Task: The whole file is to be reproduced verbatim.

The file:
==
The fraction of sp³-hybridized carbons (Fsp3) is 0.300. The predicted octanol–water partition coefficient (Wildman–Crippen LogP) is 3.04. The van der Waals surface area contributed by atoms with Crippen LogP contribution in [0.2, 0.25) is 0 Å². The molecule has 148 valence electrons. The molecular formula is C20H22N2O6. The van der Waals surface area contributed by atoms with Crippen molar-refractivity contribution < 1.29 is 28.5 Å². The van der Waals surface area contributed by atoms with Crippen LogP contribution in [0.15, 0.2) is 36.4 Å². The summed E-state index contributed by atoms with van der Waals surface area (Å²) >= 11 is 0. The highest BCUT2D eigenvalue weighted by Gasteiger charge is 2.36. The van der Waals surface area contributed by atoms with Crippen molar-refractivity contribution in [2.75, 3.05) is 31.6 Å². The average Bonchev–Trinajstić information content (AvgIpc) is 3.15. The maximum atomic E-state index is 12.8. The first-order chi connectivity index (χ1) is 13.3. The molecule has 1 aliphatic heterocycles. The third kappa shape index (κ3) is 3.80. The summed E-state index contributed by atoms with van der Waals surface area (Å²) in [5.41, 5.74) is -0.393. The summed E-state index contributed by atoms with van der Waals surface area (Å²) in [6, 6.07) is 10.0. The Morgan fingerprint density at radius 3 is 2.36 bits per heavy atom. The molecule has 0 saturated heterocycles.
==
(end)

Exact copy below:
The fraction of sp³-hybridized carbons (Fsp3) is 0.300. The predicted octanol–water partition coefficient (Wildman–Crippen LogP) is 3.04. The van der Waals surface area contributed by atoms with Crippen LogP contribution in [0.2, 0.25) is 0 Å². The molecule has 148 valence electrons. The molecular formula is C20H22N2O6. The van der Waals surface area contributed by atoms with Crippen molar-refractivity contribution < 1.29 is 28.5 Å². The van der Waals surface area contributed by atoms with Crippen LogP contribution in [0.15, 0.2) is 36.4 Å². The summed E-state index contributed by atoms with van der Waals surface area (Å²) >= 11 is 0. The highest BCUT2D eigenvalue weighted by Gasteiger charge is 2.36. The van der Waals surface area contributed by atoms with Crippen molar-refractivity contribution in [2.75, 3.05) is 31.6 Å². The average Bonchev–Trinajstić information content (AvgIpc) is 3.15. The maximum atomic E-state index is 12.8. The first-order chi connectivity index (χ1) is 13.3. The molecule has 1 aliphatic heterocycles. The third kappa shape index (κ3) is 3.80. The summed E-state index contributed by atoms with van der Waals surface area (Å²) in [5.41, 5.74) is -0.393. The summed E-state index contributed by atoms with van der Waals surface area (Å²) in [6, 6.07) is 10.0. The Morgan fingerprint density at radius 3 is 2.36 bits per heavy atom. The molecule has 0 saturated heterocycles.